(please use your browser's "Back" button to return from whence you came)ABOUT CYSTIC FIBROSIS
CYSTIC FIBROSIS BENEFIT
WHERE? Kraftbrau Brewery - 402 East Kalamazoo Avenue - Kalamazoo, Michigan - 269-384-0288
WHEN? Sunday, March 16, 2003 - doors open at 7:00 pm - show begins around 8:00
WHO? Opening act - SHRUMP / Headliner - ZAMBONIE
WHY? To raise money for the Cystic Fibrosis Foundation. 100% of the door will go to this worthy cause.
HOW MUCH? Only five bucks to get in - but think about dropping them a buck or two more, eh?
You must be 18 to attend this show.
Read about CF below.
Listen to 103.3 WKFR on Wednesday, March 12, 2003 to hear a special acoustic version of "Anna's Song" - written for Zambonie members Erik and Kent's cousin who died last year from CF.
DIRECTIONS DIRECT FROM THE CLUB
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Cystic fibrosis is a hereditary disease that causes certain glands to produce abnormal secretions, resulting in several symptoms, the most important of which affect the digestive tract and the lungs.
Cystic fibrosis is the most common inherited disease leading to death among white people in the United States. It occurs in 1 of every 2,500 white babies and in 1 of every 17,000 black babies. It's rare in Asians. Cystic fibrosis is equally common in boys and girls. Many people with cystic fibrosis die young, but 35 percent of Americans with cystic fibrosis reach adulthood.
About 5 percent of white people carry one defective gene responsible for cystic fibrosis, but the trait is recessive, and the disease develops only if a person has two defective genes. (see illustration, page 10) People with only one defective gene have no noticeable symptoms. The gene controls the production of a protein that regulates the transfer of chloride and sodium (salt) across cell membranes. When both genes are abnormal, chloride and sodium transfer is disrupted, leading to dehydration and increased stickiness of secretions.
Cystic fibrosis affects nearly all the exocrine glands (glands that secrete fluids into a duct). The secretions are abnormal in different ways, and they affect gland function. In some glands, such as the pancreas and those in the intestines, the secretions are thick or solid and may block the gland completely. The mucus-producing glands in the airways of the lungs produce abnormal secretions that clog the airways and allow bacteria to multiply. The sweat glands, parotid glands, and small salivary glands secrete fluids containing more salt than normal.*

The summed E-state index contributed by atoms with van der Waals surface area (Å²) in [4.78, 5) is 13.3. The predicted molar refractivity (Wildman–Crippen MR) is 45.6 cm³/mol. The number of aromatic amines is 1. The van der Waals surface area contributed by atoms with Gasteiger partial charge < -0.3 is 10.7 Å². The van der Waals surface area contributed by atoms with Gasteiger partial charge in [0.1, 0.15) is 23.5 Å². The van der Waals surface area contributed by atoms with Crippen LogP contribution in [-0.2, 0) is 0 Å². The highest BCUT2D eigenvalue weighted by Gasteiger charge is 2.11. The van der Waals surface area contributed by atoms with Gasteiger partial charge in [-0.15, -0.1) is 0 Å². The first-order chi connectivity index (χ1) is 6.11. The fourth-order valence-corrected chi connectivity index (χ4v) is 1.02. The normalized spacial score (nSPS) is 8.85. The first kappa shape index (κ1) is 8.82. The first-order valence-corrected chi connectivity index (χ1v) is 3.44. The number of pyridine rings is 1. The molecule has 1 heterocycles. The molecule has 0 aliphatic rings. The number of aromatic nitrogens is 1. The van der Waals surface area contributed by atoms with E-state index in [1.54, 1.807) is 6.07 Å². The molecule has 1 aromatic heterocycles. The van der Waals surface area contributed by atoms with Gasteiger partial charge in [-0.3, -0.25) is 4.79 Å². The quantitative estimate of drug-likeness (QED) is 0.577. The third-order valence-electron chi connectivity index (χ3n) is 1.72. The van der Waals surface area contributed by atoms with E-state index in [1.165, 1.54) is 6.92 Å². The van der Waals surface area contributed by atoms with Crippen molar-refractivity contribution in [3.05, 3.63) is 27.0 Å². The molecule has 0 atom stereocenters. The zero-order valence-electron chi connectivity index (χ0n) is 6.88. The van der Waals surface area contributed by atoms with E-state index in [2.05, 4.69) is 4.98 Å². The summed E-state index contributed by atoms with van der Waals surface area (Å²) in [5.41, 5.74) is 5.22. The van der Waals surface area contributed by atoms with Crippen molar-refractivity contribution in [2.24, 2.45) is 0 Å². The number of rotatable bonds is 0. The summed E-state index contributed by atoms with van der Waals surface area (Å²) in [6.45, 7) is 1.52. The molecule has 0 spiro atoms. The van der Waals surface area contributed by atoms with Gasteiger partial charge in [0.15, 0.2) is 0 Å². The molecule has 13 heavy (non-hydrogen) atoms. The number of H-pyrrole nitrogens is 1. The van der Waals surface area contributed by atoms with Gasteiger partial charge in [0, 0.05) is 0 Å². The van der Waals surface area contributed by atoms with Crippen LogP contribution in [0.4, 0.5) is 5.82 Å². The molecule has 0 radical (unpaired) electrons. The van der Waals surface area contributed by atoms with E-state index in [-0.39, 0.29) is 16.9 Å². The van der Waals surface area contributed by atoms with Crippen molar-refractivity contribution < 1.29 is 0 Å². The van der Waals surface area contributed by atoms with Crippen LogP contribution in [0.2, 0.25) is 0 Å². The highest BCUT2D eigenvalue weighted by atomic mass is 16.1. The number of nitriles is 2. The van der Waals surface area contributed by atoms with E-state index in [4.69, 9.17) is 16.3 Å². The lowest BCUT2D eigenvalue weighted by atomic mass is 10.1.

The severity of cystic fibrosis varies greatly from person to person regardless of age; the severity is determined largely by how much the lungs are affected. However, deterioration is inevitable, leading to debility and eventually death. Nonetheless, the outlook has improved steadily over the past 25 years, mainly because treatments can now postpone some of the changes that occur in the lungs. Half of the people with cystic fibrosis live longer than 28 years. Long-term survival is somewhat better in males, people who don't have pancreatic problems, and people whose initial symptoms are restricted to the digestive system. Despite their many problems, people with cystic fibrosis usually attend school or work until shortly before death. Gene therapy holds great promise for treating cystic fibrosis.
Surgery may be needed for the collapse of a lung segment (pneumothorax), a chronic sinus infection, severe chronic infection in one area of the lung, bleeding from blood vessels in the esophagus, gallbladder disease, or obstruction of the intestine. Liver transplantation has been successful for severe liver damage. Transplantation of a heart and two lungs is being performed for severe heart and lung disease. These types of transplantation are becoming more routine and more successful with experience and improved techniques. One year after transplantation, about 75 percent of patients are alive, and their condition is much improved.
People with cystic fibrosis usually die of respiratory failure after many years of deteriorating lung function. A small number, however, die of liver disease, bleeding into the airway, or complications of surgery.*
*Information gathered from The Merck Manual
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